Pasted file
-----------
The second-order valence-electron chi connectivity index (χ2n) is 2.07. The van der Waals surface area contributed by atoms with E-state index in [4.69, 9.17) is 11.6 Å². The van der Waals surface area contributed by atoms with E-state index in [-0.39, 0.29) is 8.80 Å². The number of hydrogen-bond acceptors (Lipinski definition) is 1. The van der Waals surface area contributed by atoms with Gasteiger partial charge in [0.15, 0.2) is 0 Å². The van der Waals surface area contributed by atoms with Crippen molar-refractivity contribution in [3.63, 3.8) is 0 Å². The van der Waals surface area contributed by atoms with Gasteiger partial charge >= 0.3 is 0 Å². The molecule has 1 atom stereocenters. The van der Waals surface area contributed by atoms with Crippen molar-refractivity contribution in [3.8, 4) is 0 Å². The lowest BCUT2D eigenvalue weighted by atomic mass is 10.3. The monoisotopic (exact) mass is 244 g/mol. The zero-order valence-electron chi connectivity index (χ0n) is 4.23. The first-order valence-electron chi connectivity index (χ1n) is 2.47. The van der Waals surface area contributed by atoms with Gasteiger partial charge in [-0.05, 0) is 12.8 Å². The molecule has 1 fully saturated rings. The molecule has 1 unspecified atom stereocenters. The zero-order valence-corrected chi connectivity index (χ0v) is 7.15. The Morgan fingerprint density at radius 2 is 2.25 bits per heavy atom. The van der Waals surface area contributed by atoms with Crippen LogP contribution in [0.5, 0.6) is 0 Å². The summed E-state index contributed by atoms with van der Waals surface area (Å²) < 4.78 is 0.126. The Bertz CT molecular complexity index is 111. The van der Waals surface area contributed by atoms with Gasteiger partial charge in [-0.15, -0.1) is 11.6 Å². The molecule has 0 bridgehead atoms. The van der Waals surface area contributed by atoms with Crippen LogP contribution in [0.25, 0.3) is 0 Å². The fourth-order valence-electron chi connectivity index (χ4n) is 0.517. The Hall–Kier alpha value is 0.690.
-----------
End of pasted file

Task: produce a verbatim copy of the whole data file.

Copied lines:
The second-order valence-electron chi connectivity index (χ2n) is 2.07. The van der Waals surface area contributed by atoms with E-state index in [4.69, 9.17) is 11.6 Å². The van der Waals surface area contributed by atoms with E-state index in [-0.39, 0.29) is 8.80 Å². The number of hydrogen-bond acceptors (Lipinski definition) is 1. The van der Waals surface area contributed by atoms with Gasteiger partial charge in [0.15, 0.2) is 0 Å². The van der Waals surface area contributed by atoms with Crippen molar-refractivity contribution in [3.63, 3.8) is 0 Å². The van der Waals surface area contributed by atoms with Gasteiger partial charge >= 0.3 is 0 Å². The molecule has 1 atom stereocenters. The van der Waals surface area contributed by atoms with Crippen molar-refractivity contribution in [3.8, 4) is 0 Å². The lowest BCUT2D eigenvalue weighted by atomic mass is 10.3. The monoisotopic (exact) mass is 244 g/mol. The zero-order valence-electron chi connectivity index (χ0n) is 4.23. The first-order valence-electron chi connectivity index (χ1n) is 2.47. The van der Waals surface area contributed by atoms with Gasteiger partial charge in [-0.05, 0) is 12.8 Å². The molecule has 1 fully saturated rings. The molecule has 1 unspecified atom stereocenters. The zero-order valence-corrected chi connectivity index (χ0v) is 7.15. The Morgan fingerprint density at radius 2 is 2.25 bits per heavy atom. The van der Waals surface area contributed by atoms with Crippen LogP contribution in [0.5, 0.6) is 0 Å². The summed E-state index contributed by atoms with van der Waals surface area (Å²) < 4.78 is 0.126. The Bertz CT molecular complexity index is 111. The van der Waals surface area contributed by atoms with Gasteiger partial charge in [-0.15, -0.1) is 11.6 Å². The molecule has 0 bridgehead atoms. The van der Waals surface area contributed by atoms with Crippen LogP contribution in [0.25, 0.3) is 0 Å². The fourth-order valence-electron chi connectivity index (χ4n) is 0.517. The Hall–Kier alpha value is 0.690.